Royal Academy Summer Exhibition 2023 review

The latest iteration features 1,600 works spread over 13 rooms

Installation view of the Summer Exhibition 2023 
A ‘random jumble sale’ with moments of genius
(Image credit: David Parry/Royal Academy of Arts)

Every year since 1769, the Royal Academy has hosted a Summer Exhibition, a “cave-of-wonders-cum-candy-shop-cum-car-boot-sale of works by known academicians and keen members of the public”, said Laura Freeman in The Times. And, as the saying goes, “it is what it is”. This latest iteration, stewarded by watercolourist David Remfry, features some 1,600 works spread over 13 rooms under the “happily vague” theme “Only Connect”. As ever, submissions are open to anyone, everything is for sale, and its scope takes in almost every conceivable artistic medium. While it doesn’t represent much of a departure from the standard format, it is markedly “less manic than usual”, and aside from “the odd nod to climate change or BLM”, it is significantly lighter on politics than recent outings. There is so much to see here: one moment you’re looking at an “inflated sculptural beetle”, the next, a piece juxtaposing floor plans for Notre-Dame cathedral and a Second World War German battleship – laid flat, they “look much the same”. Or you can admire a “balloon dog” wrapped in Tunnock’s Teacake foil. The tone is largely upbeat: this is a show with “all the fun of the fair”.

“In a show of 1,613 works, there’s always going to be plenty to admire,” said En Liang Khong in The Daily Telegraph. A case in point is a painting by Frank Bowling, a veteran Royal Academician: up close, it is “a cauldron of gluey detritus and bubbling Day-Glo pigments”; from a distance, however, it becomes a “sublime” vision of sunshine in a woodland glade. Elsewhere, there’s Kara Walker’s “satisfyingly spooky” ink drawing “The Omicron Variation”, in which a moonlit figure in a ruff “raises her hands over the still outlines of a kneeling child”. For the most part, however, the content here is either trite – witness a “huge fibreglass model of Donald Trump’s flattened head” – or simply “bloodless”. Much of it, I’m sorry to say, is “art on autopilot”.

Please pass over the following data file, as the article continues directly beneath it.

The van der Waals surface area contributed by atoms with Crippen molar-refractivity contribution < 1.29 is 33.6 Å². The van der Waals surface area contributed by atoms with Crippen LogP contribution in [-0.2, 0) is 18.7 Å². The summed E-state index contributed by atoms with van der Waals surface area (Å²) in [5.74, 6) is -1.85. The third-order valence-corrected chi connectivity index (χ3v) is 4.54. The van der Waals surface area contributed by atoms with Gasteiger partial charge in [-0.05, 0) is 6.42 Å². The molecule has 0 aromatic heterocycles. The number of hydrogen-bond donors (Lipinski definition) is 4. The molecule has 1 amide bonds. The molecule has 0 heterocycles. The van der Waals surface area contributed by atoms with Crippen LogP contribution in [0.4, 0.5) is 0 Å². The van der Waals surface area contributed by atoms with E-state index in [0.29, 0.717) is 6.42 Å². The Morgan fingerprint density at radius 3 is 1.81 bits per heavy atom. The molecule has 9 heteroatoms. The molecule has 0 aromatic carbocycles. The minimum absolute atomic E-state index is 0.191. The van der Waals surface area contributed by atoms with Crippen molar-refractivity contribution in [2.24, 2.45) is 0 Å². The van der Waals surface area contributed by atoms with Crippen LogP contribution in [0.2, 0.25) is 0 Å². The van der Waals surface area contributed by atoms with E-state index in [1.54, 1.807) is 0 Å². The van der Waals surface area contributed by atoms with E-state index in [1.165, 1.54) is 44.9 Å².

True, it’s “a random jumble sale of mostly anodyne art”, said Jonathan Jones in The Guardian. To its credit, however, it isn’t pretending to be anything else: “you can look at a work, for once, without anyone telling you why it’s Both Important And Urgent”. Even the silly works are often fun and, every so often, “something grabs you”. Comedian Joe Lycett’s Hockney-ish painting “I Drink a Crisp, Cold Beer in a Pool in Los Angeles While Gary Lineker Looks on in Disgust”, for instance, is both amusing and “accomplished”. Better still is “Oratorio”, an extraordinary work by Paula Rego: “a heavy old wooden cabinet opened up to reveal violent, sexually charged, unresolved scenes painted on its interior and doors, while a gang of grotesque dolls within stare you down”. It is that rarest of things: a genuine “modern masterpiece”. “Mediocre” as most of this exhibition is, there is more than enough to celebrate here.

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Royal Academy of Arts, London W1 (020-7300 8090, Until 20 August

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